Janus kinase (JAK) inhibitors may increase HZ risk. In the tofacitinib psoriasis trials, HZ events per 100 patient years (PY) were 2.55 vs. 0 for placebo.24 Asian descent (HR 2.92), 10 mg vs. 5 mg twice daily dosing (HR 1.72), prior use of biologics (HR 1.72) and older age (HR 1.30) were risk factors.24 Tofacitinib has approval for PsA, rheumatoid arthritis (RA), and ulcerative colitis (UC), but not psoriasis, or alopecia areata (AA) for which there are case reports of successful hair regrowth.25 Baricitinib is a JAK inhibitor which has approval for AA as well RA, and in some countries, atopic dermatitis (AD). In AA and AD trials, the HZ events per 100 PY (1.4 and 2.3 respectively) were lower than the RA rate (3.0/100 PY).26 Psoriasis studies with 6 mg deucravacitinib, a once daily Tyk2 inhibitor, showed a rate of 0.9/100 PY during the first year and 0.7/100 PY during year 2.27 However, in a phase II PsA trial involving 203 patients randomized 1:1:1 to placebo, deucravacitinib 6 mg or 12 mg once a day, there were no cases of HZ after 16 weeks of treatment.28

During the first 16 weeks of treatment in upadacitinib AD studies, HZ rates were 0.6% for placebo, 1.6% for 15 mg and 1.5% for 30 mg.29 In adolescents, the 30 mg rate was comparable to the adult rate.29 Upadacitinib was initially approved for RA. In a pooled safety analysis of 5306 RA patients, HZ rates were also higher with the 30 mg dose than the 15 mg dose (5.3 vs. 3.0/100 PY)30 and higher than the comparators methotrexate (0.8/100 PY) and adalimumab + methotrexate (1.1/100 PY). Asian patients were at higher risk.30 In abrocitinib AD studies, the rates of HZ in patients aged 18-65 years was 3.44/100 PY and for those ≥age 65 years, 7.40/100 PY. Nine patients on 200 mg and one on 100 mg developed mild/moderate multidermatomal zoster.31

Supporting RZV Efficacy Evidence from Clinical Trials

Two randomized, placebo-controlled studies in >30,000 immunocompetent individuals (ZOE-50 for those 50 years of age and older32 and ZOE-70 for those 70 years and older33) had initial 3.1 and 3.9 year respective follow-ups.14 Assessment of efficacy was restricted to individuals who received the two vaccine doses and did not have a confirmed episode of HZ before 1 month after the second dose. In ZOE-50, vaccine efficacy in individuals ≥50 years was 97.2% (p<0.001). In individuals 70 years and older, vaccine efficacy was 91.3% and prevention of PHN 88.8%.14 There was only 1 case of other zoster complications in the ZOE-50/70 RZV group vs. 16 in the placebo group. At 5 years, participants were offered participation in a long-term follow-up study; 7277 subjects were included in efficacy assessments.34 An interim analysis of vaccine efficacy over the period from 1 month post-initial vaccination to a mean of 9.6 +/-0.3 years follow-up, showed 89% (95% CI 85.6%- 91.3%) efficacy in preventing HZ.35 Immune responses remained >5 fold higher than pre-vaccination levels.35

RZV has been studied in 1587 patients with 5 different immunocompromising (IC) situations – autologous hematopoietic stem cell transplant (auHSCT), hematologic malignancies (HM) vaccinated during or following cancer therapy course, solid tumors (ST) undergoing chemotherapy, renal transplant patients on chronic immunosuppressive therapy at the time of vaccination, and patients with human immunodeficiency virus.14 In all of these populations, RZV induced humoral and cell-mediated immune responses persisting for at least 1 year of follow-up.36 In auHSCT, vaccine efficacy was 68.2% overall with a median follow-up of 21 months.37 PHN (1 vs. 9 cases, p=0.02), other zoster-related complications (3 vs. 13 cases, p=0.02) and hospitalizations (2 vs. 13 cases, p=0.01) were also significantly reduced in vaccine vs. placebo groups, respectively.37 In the hematologic malignancies study, zoster incidence was reduced from 6.62 (placebo group) to 0.85 per 100 PY (p=0·0021) giving an 87.2% efficacy rate in a post hoc analysis.38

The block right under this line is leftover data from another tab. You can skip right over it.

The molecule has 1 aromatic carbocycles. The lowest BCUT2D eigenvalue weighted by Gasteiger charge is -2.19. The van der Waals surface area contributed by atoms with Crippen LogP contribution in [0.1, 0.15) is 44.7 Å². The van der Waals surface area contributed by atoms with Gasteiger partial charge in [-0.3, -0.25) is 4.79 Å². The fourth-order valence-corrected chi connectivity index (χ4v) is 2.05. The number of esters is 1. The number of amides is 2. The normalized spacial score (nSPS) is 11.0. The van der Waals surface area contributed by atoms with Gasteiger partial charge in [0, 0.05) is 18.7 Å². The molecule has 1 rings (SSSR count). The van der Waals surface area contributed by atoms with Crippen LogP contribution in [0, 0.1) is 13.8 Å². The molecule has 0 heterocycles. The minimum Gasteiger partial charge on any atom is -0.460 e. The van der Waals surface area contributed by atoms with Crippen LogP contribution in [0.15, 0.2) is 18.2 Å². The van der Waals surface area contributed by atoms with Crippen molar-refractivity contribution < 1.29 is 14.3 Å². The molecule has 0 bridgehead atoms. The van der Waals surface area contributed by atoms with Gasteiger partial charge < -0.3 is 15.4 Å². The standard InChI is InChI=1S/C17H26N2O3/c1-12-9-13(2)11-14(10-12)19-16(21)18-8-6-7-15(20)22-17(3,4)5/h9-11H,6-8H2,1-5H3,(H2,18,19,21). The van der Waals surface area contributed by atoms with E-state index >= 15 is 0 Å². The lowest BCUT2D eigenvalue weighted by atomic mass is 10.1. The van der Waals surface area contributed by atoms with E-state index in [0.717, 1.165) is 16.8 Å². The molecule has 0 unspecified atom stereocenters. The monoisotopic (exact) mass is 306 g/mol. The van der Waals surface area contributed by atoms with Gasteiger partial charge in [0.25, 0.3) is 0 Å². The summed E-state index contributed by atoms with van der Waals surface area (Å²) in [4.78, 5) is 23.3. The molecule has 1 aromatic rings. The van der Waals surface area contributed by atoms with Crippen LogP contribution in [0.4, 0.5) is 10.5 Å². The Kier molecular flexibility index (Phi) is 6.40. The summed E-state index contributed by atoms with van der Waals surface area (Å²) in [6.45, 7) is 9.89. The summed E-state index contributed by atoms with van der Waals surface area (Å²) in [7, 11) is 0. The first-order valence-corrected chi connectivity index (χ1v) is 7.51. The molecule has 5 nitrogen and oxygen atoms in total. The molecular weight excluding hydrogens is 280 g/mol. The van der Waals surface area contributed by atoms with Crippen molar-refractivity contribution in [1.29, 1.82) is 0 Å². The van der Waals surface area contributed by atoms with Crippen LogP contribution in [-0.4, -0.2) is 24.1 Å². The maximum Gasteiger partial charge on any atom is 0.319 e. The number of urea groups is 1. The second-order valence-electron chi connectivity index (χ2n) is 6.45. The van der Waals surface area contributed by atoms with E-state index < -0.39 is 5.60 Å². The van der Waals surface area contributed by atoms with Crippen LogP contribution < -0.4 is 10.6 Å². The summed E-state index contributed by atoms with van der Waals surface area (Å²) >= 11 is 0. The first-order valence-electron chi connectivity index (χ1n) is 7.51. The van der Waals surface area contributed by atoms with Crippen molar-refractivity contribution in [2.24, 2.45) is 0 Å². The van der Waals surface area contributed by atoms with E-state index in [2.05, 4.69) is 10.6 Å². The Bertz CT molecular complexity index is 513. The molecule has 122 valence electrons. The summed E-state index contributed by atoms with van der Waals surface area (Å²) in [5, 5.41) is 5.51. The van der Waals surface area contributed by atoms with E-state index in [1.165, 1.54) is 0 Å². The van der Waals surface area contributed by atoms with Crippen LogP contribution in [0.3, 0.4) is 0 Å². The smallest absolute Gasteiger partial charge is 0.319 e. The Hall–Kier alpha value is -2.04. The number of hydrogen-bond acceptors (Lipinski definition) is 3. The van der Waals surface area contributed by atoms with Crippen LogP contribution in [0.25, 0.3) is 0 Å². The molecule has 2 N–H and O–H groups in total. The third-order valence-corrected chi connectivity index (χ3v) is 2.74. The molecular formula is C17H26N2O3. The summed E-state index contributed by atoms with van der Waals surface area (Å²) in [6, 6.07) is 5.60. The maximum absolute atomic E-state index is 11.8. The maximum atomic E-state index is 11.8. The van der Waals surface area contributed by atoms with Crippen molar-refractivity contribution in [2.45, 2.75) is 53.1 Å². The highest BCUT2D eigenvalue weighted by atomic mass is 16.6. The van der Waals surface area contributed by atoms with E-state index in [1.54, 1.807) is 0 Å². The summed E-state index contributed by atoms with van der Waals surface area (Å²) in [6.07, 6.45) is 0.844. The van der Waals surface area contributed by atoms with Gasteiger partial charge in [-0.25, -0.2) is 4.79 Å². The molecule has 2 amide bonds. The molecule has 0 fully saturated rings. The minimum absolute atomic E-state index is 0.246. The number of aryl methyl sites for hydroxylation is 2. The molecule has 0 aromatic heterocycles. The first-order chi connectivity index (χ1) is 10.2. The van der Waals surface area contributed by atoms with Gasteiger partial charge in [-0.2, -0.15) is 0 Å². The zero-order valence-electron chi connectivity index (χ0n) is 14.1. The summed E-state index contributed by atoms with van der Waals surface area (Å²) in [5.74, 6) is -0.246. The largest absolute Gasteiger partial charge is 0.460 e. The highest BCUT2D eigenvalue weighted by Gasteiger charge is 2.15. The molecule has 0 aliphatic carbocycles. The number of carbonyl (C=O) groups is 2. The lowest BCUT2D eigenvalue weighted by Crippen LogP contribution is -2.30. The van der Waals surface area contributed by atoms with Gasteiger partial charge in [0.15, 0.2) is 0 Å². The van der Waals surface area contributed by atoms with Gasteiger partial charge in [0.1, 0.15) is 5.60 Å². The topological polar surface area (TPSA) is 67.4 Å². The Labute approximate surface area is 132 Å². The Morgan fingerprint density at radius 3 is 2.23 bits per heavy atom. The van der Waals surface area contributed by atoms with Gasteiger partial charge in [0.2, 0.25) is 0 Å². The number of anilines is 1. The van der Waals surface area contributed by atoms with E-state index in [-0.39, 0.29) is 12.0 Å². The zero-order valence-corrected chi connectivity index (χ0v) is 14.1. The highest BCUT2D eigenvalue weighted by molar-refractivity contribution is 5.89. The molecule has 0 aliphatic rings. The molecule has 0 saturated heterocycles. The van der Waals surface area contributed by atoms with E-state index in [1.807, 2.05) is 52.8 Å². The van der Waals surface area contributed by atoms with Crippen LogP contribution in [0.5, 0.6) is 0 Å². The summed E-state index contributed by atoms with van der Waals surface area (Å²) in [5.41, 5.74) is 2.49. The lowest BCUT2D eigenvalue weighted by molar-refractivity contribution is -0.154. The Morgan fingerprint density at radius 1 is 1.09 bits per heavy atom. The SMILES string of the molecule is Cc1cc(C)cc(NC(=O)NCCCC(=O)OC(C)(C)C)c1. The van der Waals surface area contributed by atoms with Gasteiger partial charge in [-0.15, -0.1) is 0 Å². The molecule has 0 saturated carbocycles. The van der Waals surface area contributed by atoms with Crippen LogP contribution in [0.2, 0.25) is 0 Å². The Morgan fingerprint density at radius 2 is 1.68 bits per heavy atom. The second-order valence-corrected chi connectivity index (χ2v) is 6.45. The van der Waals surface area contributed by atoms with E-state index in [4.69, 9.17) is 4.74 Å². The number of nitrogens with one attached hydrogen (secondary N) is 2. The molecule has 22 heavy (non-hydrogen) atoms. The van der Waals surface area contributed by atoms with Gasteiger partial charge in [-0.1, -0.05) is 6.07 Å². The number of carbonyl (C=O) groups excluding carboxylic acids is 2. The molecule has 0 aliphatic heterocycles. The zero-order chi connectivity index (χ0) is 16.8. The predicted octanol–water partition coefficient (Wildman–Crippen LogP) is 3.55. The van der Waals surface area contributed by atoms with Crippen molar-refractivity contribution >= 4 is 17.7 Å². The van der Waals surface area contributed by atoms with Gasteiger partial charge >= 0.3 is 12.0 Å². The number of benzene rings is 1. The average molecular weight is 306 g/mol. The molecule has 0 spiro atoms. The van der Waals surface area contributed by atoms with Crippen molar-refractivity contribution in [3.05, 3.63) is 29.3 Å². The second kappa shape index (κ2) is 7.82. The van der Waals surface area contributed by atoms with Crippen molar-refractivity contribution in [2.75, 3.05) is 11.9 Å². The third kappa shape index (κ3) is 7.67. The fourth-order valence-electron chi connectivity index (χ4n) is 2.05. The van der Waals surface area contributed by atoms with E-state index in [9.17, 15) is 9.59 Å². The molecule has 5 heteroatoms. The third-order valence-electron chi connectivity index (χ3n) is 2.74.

In immunocompetent studies, local (pain and swelling at the injection site) and general adverse events (fatigue, myalgia, headache, shivering, fever, nausea, vomiting diarrhea, and/or abdominal pain) were more common in the 50-69 year age group vs. the ≥70 year group, and generally mild to moderate with a median duration of 3 days.14 New onset or exacerbation of existing potential immune-mediated diseases (pIMDs) were noted in 1.2% who received RZV vs. 1.4% treated with placebo (median 4.4 year follow-up).14 In each group, psoriasis and autoimmune thyroiditis were each reported in 0.1%, and polymyalgia rheumatica in 0.2%. RA was reported in 0.1% treated with RZV vs. 0.2% with placebo.14 In a ≥ 65 year old post-marketing observational study, an estimated 3 excess cases per million doses administered of Guillain-Barre syndrome was noted during the 42 day follow-up period after vaccination.14 Safety in IC individuals was similar to that in immunocompetent older individuals.38


RZV is highly efficacious (>90%) in immunocompetent individuals with a modest decline in clinical efficacy as well as humoral and cellular immunity over 10 years. It prevents PHN and other zoster complications. The acceptable safety profile and efficacy in a broad population of IC adults including demonstration of immune responses in 5/5 different IC populations and efficacy in two different IC populations, including auHSCT at a time of greatest risk, support its use in our IC adult dermatologic patients. Dermatologists should be proactive in recommending RZV to all patients over age 50 years, particularly those with a family history of zoster and diseases with altered immune function. Adult patients who are immunocompromised because of their diseases or treatment (e.g., systemic steroids, JAK inhibitors, combination biologic/conventional disease-modifying antirheumatics), should also be encouraged.